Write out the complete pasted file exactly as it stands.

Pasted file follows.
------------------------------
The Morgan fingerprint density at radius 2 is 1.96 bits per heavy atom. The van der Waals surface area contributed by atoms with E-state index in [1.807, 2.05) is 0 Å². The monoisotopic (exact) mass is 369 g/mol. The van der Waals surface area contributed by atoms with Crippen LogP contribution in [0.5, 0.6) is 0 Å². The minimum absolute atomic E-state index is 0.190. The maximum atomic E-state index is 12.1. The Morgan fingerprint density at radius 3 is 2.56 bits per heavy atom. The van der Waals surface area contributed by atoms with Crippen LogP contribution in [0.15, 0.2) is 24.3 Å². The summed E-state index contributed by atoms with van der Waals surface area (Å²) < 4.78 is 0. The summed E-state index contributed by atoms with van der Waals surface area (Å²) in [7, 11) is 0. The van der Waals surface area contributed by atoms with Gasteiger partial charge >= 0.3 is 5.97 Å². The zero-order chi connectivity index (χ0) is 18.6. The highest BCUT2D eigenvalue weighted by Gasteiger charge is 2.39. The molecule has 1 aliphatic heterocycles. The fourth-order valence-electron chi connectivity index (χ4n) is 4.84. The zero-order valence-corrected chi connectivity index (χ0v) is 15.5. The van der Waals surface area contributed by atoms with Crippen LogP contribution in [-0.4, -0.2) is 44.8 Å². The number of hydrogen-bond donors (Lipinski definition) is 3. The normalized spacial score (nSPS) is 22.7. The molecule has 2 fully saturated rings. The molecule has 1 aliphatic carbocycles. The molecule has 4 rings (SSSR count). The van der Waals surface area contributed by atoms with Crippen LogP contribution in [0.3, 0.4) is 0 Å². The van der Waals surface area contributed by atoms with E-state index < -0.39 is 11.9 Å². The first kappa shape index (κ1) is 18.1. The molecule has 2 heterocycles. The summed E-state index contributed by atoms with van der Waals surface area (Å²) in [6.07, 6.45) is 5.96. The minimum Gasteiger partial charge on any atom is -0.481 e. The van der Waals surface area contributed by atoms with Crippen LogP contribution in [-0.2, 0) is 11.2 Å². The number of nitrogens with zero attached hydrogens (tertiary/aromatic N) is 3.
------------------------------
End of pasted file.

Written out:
The Morgan fingerprint density at radius 2 is 1.96 bits per heavy atom. The van der Waals surface area contributed by atoms with E-state index in [1.807, 2.05) is 0 Å². The monoisotopic (exact) mass is 369 g/mol. The van der Waals surface area contributed by atoms with Crippen LogP contribution in [0.5, 0.6) is 0 Å². The minimum absolute atomic E-state index is 0.190. The maximum atomic E-state index is 12.1. The Morgan fingerprint density at radius 3 is 2.56 bits per heavy atom. The van der Waals surface area contributed by atoms with Crippen LogP contribution in [0.15, 0.2) is 24.3 Å². The summed E-state index contributed by atoms with van der Waals surface area (Å²) < 4.78 is 0. The summed E-state index contributed by atoms with van der Waals surface area (Å²) in [7, 11) is 0. The van der Waals surface area contributed by atoms with Gasteiger partial charge >= 0.3 is 5.97 Å². The zero-order chi connectivity index (χ0) is 18.6. The highest BCUT2D eigenvalue weighted by Gasteiger charge is 2.39. The molecule has 1 aliphatic heterocycles. The fourth-order valence-electron chi connectivity index (χ4n) is 4.84. The zero-order valence-corrected chi connectivity index (χ0v) is 15.5. The van der Waals surface area contributed by atoms with Crippen LogP contribution in [-0.4, -0.2) is 44.8 Å². The number of hydrogen-bond donors (Lipinski definition) is 3. The normalized spacial score (nSPS) is 22.7. The molecule has 2 fully saturated rings. The molecule has 1 aliphatic carbocycles. The molecule has 4 rings (SSSR count). The van der Waals surface area contributed by atoms with Crippen LogP contribution in [0.3, 0.4) is 0 Å². The van der Waals surface area contributed by atoms with E-state index < -0.39 is 11.9 Å². The first kappa shape index (κ1) is 18.1. The molecule has 2 heterocycles. The summed E-state index contributed by atoms with van der Waals surface area (Å²) in [6.07, 6.45) is 5.96. The minimum Gasteiger partial charge on any atom is -0.481 e. The van der Waals surface area contributed by atoms with Crippen LogP contribution in [-0.2, 0) is 11.2 Å². The number of nitrogens with zero attached hydrogens (tertiary/aromatic N) is 3.